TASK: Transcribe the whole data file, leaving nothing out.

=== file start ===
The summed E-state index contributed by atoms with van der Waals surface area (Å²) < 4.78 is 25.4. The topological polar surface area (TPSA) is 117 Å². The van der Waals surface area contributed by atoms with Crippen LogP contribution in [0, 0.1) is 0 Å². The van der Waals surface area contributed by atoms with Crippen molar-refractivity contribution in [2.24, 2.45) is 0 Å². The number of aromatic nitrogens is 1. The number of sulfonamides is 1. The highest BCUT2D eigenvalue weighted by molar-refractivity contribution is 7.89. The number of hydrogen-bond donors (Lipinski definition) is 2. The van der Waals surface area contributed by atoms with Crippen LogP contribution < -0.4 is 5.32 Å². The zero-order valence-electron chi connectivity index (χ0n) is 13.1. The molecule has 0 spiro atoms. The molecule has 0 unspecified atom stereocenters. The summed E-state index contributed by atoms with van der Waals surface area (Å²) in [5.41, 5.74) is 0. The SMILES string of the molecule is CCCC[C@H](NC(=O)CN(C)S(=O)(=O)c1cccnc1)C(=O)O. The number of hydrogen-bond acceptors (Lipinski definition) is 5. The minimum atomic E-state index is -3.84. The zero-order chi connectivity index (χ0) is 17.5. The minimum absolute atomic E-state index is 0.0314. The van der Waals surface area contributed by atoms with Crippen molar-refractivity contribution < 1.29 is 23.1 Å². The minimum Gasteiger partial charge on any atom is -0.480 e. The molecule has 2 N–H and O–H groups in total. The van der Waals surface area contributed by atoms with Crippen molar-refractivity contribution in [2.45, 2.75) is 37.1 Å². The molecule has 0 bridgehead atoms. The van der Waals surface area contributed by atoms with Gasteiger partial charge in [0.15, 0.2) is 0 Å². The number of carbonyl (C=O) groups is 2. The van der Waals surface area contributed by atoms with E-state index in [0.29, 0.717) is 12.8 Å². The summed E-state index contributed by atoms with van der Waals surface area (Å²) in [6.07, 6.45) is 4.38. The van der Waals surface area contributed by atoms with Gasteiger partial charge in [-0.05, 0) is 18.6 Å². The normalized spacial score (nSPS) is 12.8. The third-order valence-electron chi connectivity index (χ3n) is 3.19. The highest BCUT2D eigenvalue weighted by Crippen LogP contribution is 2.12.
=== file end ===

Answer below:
The summed E-state index contributed by atoms with van der Waals surface area (Å²) < 4.78 is 25.4. The topological polar surface area (TPSA) is 117 Å². The van der Waals surface area contributed by atoms with Crippen LogP contribution in [0, 0.1) is 0 Å². The van der Waals surface area contributed by atoms with Crippen molar-refractivity contribution in [2.24, 2.45) is 0 Å². The number of aromatic nitrogens is 1. The number of sulfonamides is 1. The highest BCUT2D eigenvalue weighted by molar-refractivity contribution is 7.89. The number of hydrogen-bond donors (Lipinski definition) is 2. The van der Waals surface area contributed by atoms with Crippen LogP contribution < -0.4 is 5.32 Å². The zero-order valence-electron chi connectivity index (χ0n) is 13.1. The molecule has 0 spiro atoms. The molecule has 0 unspecified atom stereocenters. The summed E-state index contributed by atoms with van der Waals surface area (Å²) in [5.41, 5.74) is 0. The SMILES string of the molecule is CCCC[C@H](NC(=O)CN(C)S(=O)(=O)c1cccnc1)C(=O)O. The number of hydrogen-bond acceptors (Lipinski definition) is 5. The minimum atomic E-state index is -3.84. The zero-order chi connectivity index (χ0) is 17.5. The minimum absolute atomic E-state index is 0.0314. The van der Waals surface area contributed by atoms with Crippen molar-refractivity contribution < 1.29 is 23.1 Å². The minimum Gasteiger partial charge on any atom is -0.480 e. The molecule has 2 N–H and O–H groups in total. The van der Waals surface area contributed by atoms with Crippen molar-refractivity contribution in [2.45, 2.75) is 37.1 Å². The molecule has 0 bridgehead atoms. The van der Waals surface area contributed by atoms with Gasteiger partial charge in [0.15, 0.2) is 0 Å². The number of carbonyl (C=O) groups is 2. The van der Waals surface area contributed by atoms with E-state index in [0.29, 0.717) is 12.8 Å². The summed E-state index contributed by atoms with van der Waals surface area (Å²) in [6.07, 6.45) is 4.38. The van der Waals surface area contributed by atoms with Gasteiger partial charge in [-0.05, 0) is 18.6 Å². The normalized spacial score (nSPS) is 12.8. The third-order valence-electron chi connectivity index (χ3n) is 3.19. The highest BCUT2D eigenvalue weighted by Crippen LogP contribution is 2.12.